Plan For The Worst: Severe Weather In Central Kentucky

It can be one of a Farm Manager’s biggest headaches: the weather. As Spring brings severe weather across central Kentucky, farms across the state are forced to deal with multiple threats along with the changing seasons–snow or ice storms, heavy rain and flooding, high winds, lightning, and even tornadoes. With herds of horses scattered across hundreds of acres, those fast-moving Spring systems require a farm to be ready at a moment’s notice to keep both human and equine safe.

A strong area of low pressure swept across the region Friday, March 3. At its peak, the storm produced wind gusts of between 60-80mph through the afternoon and evening hours which downed trees and power lines, keeping customers in the dark for days following. The National Weather Service in Louisville, KY reported a new daily record rainfall of 2.79″ that day, the 7th wettest March day in the city’s history. In addition, several weak tornadoes touched down west of Louisville including an EF-1 which damaged property in and around Johnsburg, KY while packing 105mph winds.

For the Thoroughbred farms in central Kentucky, having a plan in place to deal with these threats is key.

“If there is impending severe weather coming like we had [that] Friday, we have all the horses in the barns to protect against lightning, falling trees and downed fences,” said Claiborne Farm Manager Bradley Purcell. “Sometimes during the summer, these storms come up quick and there just isn’t enough time to get the horses up so it’s safer for the staff not to try and get them up.  When we know severe weather is coming again like [that] Friday, we let all the employees go early so they can get home to safety and not chance getting caught out in the storm traveling home.  Planned or forecasted events we plan like we did Friday. The pop up storms we just don’t chance getting the staff in harms way and we have them stay in a safe place on the farm.”

While Kentucky saw only one lightning-related death in 2022, thunderstorms remain one of the top risks to those working outside.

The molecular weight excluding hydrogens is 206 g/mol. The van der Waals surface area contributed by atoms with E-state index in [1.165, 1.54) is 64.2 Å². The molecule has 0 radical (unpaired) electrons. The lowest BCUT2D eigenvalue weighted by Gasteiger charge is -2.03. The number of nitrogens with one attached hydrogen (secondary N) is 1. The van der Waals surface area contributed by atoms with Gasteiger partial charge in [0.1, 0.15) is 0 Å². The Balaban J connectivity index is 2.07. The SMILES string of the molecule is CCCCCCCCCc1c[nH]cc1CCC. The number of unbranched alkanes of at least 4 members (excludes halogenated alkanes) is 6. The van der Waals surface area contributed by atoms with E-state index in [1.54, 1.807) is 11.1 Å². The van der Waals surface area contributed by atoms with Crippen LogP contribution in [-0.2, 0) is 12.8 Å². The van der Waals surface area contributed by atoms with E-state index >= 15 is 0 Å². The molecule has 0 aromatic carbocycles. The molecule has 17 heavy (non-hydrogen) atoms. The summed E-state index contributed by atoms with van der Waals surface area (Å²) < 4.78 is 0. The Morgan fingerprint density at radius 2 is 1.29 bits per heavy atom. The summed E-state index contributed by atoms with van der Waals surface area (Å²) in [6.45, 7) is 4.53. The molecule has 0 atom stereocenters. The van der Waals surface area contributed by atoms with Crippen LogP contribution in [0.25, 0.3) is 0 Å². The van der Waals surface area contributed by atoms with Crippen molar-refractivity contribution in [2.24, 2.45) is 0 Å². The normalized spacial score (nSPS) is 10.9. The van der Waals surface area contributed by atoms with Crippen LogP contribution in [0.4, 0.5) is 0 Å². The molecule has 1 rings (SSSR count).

“When caught outside during a severe thunderstorm or tornado, the best option is to seek shelter inside a sturdy building immediately,” advised Mike Kochasic, Warning Coordination Meteorologist with the Louisville office of the National Weather Service. “A basement is the best place, or if there’s no basement, an interior room without windows (a closet or bathroom) is a good option.”

When it comes to those working outdoors, he added: “Sheds, barns, and storage facilities will protect you from rain, but not severe wind from a bad thunderstorm or tornado.  If you have time, get to a sturdy building and stay away from outside walls and windows.  Taking shelter in a vehicle is not safe, but if caught in a vehicle the best course of action is to drive to a nearby safe shelter.  If unable to make it to a safe shelter, get down in your car and cover your head, or as a last resort seek a low lying area to take cover such as a ditch or ravine, but be careful of flood waters.”

As the Spring and Summer seasons roll in, farms in Kentucky are doing all they can to stay ahead of the weather with tools like on-site training.

“We as a farm have tried to be proactive,” added Lane’s End Farm Manager Todd Claunch. “We provide safety training for our staff once a year. In addition to the usual CPR, first aid, and bio-hazard training, we also cover what to do when there is life threatening weather. It’s important for us to monitor the weather several times a day. If we know that unsafe conditions are expected, the horses will stay in the barns. Maintaining equipment and making sure that it is fueled and operating correctly is an important part of our plan. When we do have an event that requires immediate action, the entire farm staff are able to mobilize very quickly.”

Having a plan in place for always-changing weather, regardless of the forecast, is always the best option to keep both staff and horses safe.

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